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For students in the Lower Mainland, semester-end exams and midterms are just around the corner. Taking tests can always be a little nerve-racking, but if you’re prepared you will be confident and write the test without (too much) hair-pulling and stressing. How do you do it?
Prepare in advance:
Leaving all your studying to the night before is never a good idea. Sure, many senior students and university students swear by cramming. The material you absorb the night (or morning!) before a test is registered as short-term memory and you’ll be able to remember some of it for your test.
But if you’ve been studying in advance, even for a few days, the material will be locked in your long-term memory and you’ll have a much easier time recalling it.
Also, preparing in advance and dividing up the amount of material you study over a few days is a whole lot less stressful than trying to absorb it all the day or night before.
Form a study plan.
It doesn’t have to be elaborate. Just figure out how you’re going to divide up your material, and for which classes, and jot it down in an agenda or on your smartphone. Plan to study math for a few hours, then science for a few hours, and then English tomorrow, for example.
Studying is more than just rereading your notes (I wrote about this in an early post last November – check it out here). Interact with your material. Go over your notes and textbooks with a highlighter, make notes in the margins or on a separate piece of paper. Just the act of writing will help lock the material into your memory. Make connections between the different concepts you’ve learned.
Take practice tests
Testing yourself, and getting used to the types of questions typically asked in exams, will help you succeed. If possible, get your hands on old versions of tests. If you’re taking a provincial exam in BC, you can access past versions of the exams here, with answer keys: http://www.bced.gov.bc.ca/exams/search/
If you’re not taking a provincial exam, ask your teacher if it is possible to have an older test to practice with. Doing one or more older tests as practice, and going over your answers, is guaranteed to boost how well you do on the actual test.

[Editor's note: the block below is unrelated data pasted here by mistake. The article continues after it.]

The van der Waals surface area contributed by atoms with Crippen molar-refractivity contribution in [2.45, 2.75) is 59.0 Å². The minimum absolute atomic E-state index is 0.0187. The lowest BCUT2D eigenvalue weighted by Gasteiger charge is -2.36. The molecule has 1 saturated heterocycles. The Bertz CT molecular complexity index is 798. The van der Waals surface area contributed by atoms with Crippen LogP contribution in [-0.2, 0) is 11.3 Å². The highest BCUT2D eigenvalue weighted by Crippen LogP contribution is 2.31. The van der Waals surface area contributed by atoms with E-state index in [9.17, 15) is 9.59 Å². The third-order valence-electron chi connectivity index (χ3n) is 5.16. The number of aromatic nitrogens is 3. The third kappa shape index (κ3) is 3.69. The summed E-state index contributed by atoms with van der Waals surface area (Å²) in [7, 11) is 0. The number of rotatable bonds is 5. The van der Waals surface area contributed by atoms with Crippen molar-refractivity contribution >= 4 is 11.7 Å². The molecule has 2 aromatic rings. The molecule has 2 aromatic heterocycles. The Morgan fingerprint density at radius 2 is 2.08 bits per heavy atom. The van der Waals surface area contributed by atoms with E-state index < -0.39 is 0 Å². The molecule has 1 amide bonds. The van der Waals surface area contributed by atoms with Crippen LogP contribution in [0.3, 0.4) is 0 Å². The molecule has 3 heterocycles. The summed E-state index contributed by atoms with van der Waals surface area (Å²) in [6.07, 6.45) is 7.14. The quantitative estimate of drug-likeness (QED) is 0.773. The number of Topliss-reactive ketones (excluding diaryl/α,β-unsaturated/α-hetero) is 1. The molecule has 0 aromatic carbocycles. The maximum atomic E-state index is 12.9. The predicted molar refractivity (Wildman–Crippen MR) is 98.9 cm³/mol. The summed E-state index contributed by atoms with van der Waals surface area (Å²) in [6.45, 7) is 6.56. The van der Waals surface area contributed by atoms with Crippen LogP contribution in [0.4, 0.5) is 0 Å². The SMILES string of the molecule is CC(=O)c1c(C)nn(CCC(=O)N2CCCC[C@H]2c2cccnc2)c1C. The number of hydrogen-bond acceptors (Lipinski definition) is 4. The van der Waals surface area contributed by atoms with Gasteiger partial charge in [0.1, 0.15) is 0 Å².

Get a good rest the night before
As mentioned in the first post, avoid cramming and studying late into the night before a big test. This always used to trip me up. I would often stay up late studying, trying to get as much information into my head before the exam. The result was I would be so exhausted when I wrote my test that recalling the information I’d studied was a challenge. As was thinking critically and creatively – which is important when writing tests.
You’re going to do a whole lot better on your test if you went to bed at a decent hour and woke up feeling rested and alert. You’ll also feel a whole lot more positive as well. Make sure you eat a good meal before your test.
Remember that tests and exams are meant to gauge your knowledge of all the material you’ve learned. If you’ve kept up with your studies, you’re already halfway there.
So, as you’re waiting to start that test, relax, take a deep breath, and remind yourself that you’ve got this. Good luck!
In today’s world we are surrounded by more technology than ever before. This – and the ever distracting internet – can make it extremely difficult to sit down and focus on one’s studies or work without getting sidetracked.
It’s something I struggle with myself. When I write a blog post on a word document, I might have an internet browser open, with twitter running in the background while I work. Sometimes I even listen to music. Every so often I might check Facebook or my email. And even if I manage to discipline myself from ‘taking a break’ and going on the internet every five minutes, I might get distracted when an email pops up on my smartphone lying next to me!
Is this really conducive to being efficient and getting work done? Many people often pride themselves on being able to multitask, but perhaps multitasking is overrated.
Standford professor Clifford Nass argued that multitasking actually reduces productivity. Nass and other researchers at Stanford put 100 students through various tests, and found that those who were big media multitaskers (i.e. did homework while browsing the internet and having chat/email conversations) did not perform as well as those who were low media multitaskers.
“When they’re in situations where there are multiple sources of information coming from the external world or emerging out of memory, they’re not able to filter out what’s not relevant to their current goal,” said Anthony Wagner, one of the Stanford researchers.
So what to do?
Eliminate distractions as much as possible. When you sit down to do homework or study for a test, put your cell phone out of sight or turn it on silent. Don’t study with the TV on in the background. Don’t study near a computer unless you need it. And, if you are using a computer for non-internet purposes (using Word, or Powerpoint, etc), don’t open an internet browser – as tempting as it is! Resist the temptation.
And if you cannot study without listening to music, do so, but choose music that won’t distract you. (See our December blog post for more!).
The goal is to be as focused as possible on your work (homework, material you’re studying, essay, etc), and not be distracted by doing a bunch of other things. You’ll be able to work faster and more efficiently than if you are doing several things at once, and your study time will be much more effective overall.